General Question

lapilofu's avatar

What is a good Nikon lens?

Asked by lapilofu (4325points) October 24th, 2008

I’m thinking about buying a new lens for my Nikon D50. I don’t really like the zoom lens that came with it, but I can’t say why. I don’t really know enough lenses to judge. All I know is that I like the photos that come out of my film Pentax a lot more than the ones that come out of my digital Nikon, so I’d like something that would bring my Nikon closer to doing what my Pentax does.

Part of it is that my Nikon lens doesn’t get the shallow depth of field that my Pentax does. But there’s also something else going on that I can’t quite place.

For reference: photos from my Nikon and photos from my Pentax.

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18 Answers

cooksalot's avatar

The Nikon D50mm is on my wish list.

Les's avatar

This may be a dumb question, but are you manually adjusting the focus on your D50? There are two buttons you have to switch to allow you to manually focus, one on the lens itself and one on the camera body.

lapilofu's avatar

Here is what little I know about lenses distilled:

Adjusting where the focus is has no impact on how small the depth of field is, but yes, I have been doing that. (Incidentally, not all of Nikon’s auto-focus lenses have a switch on the lens—mine doesn’t.) What does affect the smallness of a depth of field is having a wider aperture—and I have that adjusted to its widest (the smallest F-stop, that is) at almost all times. What you see in those photos are the results.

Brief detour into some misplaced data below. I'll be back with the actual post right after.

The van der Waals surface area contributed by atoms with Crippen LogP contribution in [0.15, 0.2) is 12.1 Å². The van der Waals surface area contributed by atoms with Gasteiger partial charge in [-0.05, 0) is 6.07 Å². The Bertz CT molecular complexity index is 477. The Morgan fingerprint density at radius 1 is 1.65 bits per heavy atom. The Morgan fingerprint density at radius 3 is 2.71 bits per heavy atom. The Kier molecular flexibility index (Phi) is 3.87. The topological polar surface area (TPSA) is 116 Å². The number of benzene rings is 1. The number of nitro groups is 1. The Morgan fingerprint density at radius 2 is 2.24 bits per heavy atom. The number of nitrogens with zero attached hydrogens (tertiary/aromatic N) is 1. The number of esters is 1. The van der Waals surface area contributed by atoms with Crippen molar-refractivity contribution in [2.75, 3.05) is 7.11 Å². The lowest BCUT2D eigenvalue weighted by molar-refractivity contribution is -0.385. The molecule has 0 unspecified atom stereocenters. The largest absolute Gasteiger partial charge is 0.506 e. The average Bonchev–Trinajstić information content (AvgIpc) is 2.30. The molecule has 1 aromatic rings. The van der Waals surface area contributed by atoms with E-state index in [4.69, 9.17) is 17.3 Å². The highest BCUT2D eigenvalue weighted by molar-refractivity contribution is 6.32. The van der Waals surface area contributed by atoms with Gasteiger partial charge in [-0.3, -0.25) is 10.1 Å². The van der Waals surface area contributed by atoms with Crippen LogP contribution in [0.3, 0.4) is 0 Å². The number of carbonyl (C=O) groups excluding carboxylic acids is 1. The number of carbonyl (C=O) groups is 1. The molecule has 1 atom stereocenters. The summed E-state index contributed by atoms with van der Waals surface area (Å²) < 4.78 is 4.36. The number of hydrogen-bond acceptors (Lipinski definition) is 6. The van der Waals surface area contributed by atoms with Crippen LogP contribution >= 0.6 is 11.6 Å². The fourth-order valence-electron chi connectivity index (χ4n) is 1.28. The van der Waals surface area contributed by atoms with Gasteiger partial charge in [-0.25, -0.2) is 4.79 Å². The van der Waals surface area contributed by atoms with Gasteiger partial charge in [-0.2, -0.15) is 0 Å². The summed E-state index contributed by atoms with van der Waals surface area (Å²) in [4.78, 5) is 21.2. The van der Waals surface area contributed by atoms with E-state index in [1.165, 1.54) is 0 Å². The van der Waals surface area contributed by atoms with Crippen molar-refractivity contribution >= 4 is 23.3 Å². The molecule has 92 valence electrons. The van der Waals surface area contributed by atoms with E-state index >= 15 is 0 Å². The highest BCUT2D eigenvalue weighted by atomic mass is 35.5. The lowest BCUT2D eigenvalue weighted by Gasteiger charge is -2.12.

Les's avatar

You are right about the effect of the aperture, but I’m not sure I understand what you said about where to adjust the focus. If I wanted to take a picture of a single flower, I would point my camera at the flower and focus on that. If I did it right, the background should be blurry with the flower standing out in the foreground (selective focus)
Those pictures you gave as examples are very different from one another. The set from your Nikon are wide depth of field by nature of the picture (except maybe the one of the row of columns), but the set from your Pentax are mainly closeups of people, with that selective focus going on. I think you are saying that you like the look of the selective focus (as do most photographers).

It would help to know what type of lens you are using. Generally, shorter lenses have greater depth of field (think wide angle lenses), but anything that can zoom (telephoto or just a 200mm lens will give you a shallower DOE, what you are looking for). If you are using a telephoto lens, to get the best DOE, zoom all the way in before taking the picture.

lapilofu's avatar

Right. The thing is, that my Nikon lens (it’s a zoom lens, I think 35–80, but am not positive) doesn’t seem to do selective focus as well as my Pentax lens (I have no idea what my Pentax lens is except that it’s not a zoom lens).

For instance, these two photos contain figures a similar distance away, but the former (taken with my Pentax) has a much more pleasant blur than the latter (taken with my Nikon at the widest aperture).

I think part of the misunderstanding is simply that I don’t really even understand the difference between the two cameras, so I can’t really articulate it. All I really know is that I like the photos I can take with my Pentax a lot more overall. And I’m looking for something that will draw my Nikon closer to that.